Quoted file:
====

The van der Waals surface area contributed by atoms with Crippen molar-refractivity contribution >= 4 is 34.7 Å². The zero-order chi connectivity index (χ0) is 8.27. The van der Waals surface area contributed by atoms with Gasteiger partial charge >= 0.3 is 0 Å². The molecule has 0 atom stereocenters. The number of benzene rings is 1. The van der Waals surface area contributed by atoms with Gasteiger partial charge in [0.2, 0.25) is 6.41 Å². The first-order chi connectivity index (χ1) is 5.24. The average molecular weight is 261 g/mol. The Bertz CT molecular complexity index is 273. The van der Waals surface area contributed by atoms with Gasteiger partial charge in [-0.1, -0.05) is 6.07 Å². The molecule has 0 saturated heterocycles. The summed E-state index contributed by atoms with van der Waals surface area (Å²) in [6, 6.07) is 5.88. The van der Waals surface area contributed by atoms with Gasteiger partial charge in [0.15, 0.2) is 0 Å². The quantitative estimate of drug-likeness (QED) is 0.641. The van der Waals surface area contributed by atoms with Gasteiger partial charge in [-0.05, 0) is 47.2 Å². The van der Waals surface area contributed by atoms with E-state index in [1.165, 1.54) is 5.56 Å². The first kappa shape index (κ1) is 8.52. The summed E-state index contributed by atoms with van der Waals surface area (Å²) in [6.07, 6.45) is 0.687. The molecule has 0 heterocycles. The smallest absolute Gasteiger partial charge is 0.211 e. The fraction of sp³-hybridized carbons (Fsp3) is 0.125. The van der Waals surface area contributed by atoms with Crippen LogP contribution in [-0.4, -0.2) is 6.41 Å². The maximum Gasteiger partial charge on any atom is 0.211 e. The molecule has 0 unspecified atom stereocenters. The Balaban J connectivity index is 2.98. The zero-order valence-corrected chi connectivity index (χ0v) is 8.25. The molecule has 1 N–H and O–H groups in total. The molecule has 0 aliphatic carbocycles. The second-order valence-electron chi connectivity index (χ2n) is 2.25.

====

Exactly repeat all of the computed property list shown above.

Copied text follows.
The van der Waals surface area contributed by atoms with Crippen molar-refractivity contribution >= 4 is 34.7 Å². The zero-order chi connectivity index (χ0) is 8.27. The van der Waals surface area contributed by atoms with Gasteiger partial charge >= 0.3 is 0 Å². The molecule has 0 atom stereocenters. The number of benzene rings is 1. The van der Waals surface area contributed by atoms with Gasteiger partial charge in [0.2, 0.25) is 6.41 Å². The first-order chi connectivity index (χ1) is 5.24. The average molecular weight is 261 g/mol. The Bertz CT molecular complexity index is 273. The van der Waals surface area contributed by atoms with Gasteiger partial charge in [-0.1, -0.05) is 6.07 Å². The molecule has 0 saturated heterocycles. The summed E-state index contributed by atoms with van der Waals surface area (Å²) in [6, 6.07) is 5.88. The van der Waals surface area contributed by atoms with Gasteiger partial charge in [0.15, 0.2) is 0 Å². The quantitative estimate of drug-likeness (QED) is 0.641. The van der Waals surface area contributed by atoms with Gasteiger partial charge in [-0.05, 0) is 47.2 Å². The van der Waals surface area contributed by atoms with E-state index in [1.165, 1.54) is 5.56 Å². The first kappa shape index (κ1) is 8.52. The summed E-state index contributed by atoms with van der Waals surface area (Å²) in [6.07, 6.45) is 0.687. The molecule has 0 heterocycles. The smallest absolute Gasteiger partial charge is 0.211 e. The fraction of sp³-hybridized carbons (Fsp3) is 0.125. The van der Waals surface area contributed by atoms with Crippen LogP contribution in [-0.4, -0.2) is 6.41 Å². The maximum Gasteiger partial charge on any atom is 0.211 e. The molecule has 0 unspecified atom stereocenters. The Balaban J connectivity index is 2.98. The zero-order valence-corrected chi connectivity index (χ0v) is 8.25. The molecule has 1 N–H and O–H groups in total. The molecule has 0 aliphatic carbocycles. The second-order valence-electron chi connectivity index (χ2n) is 2.25.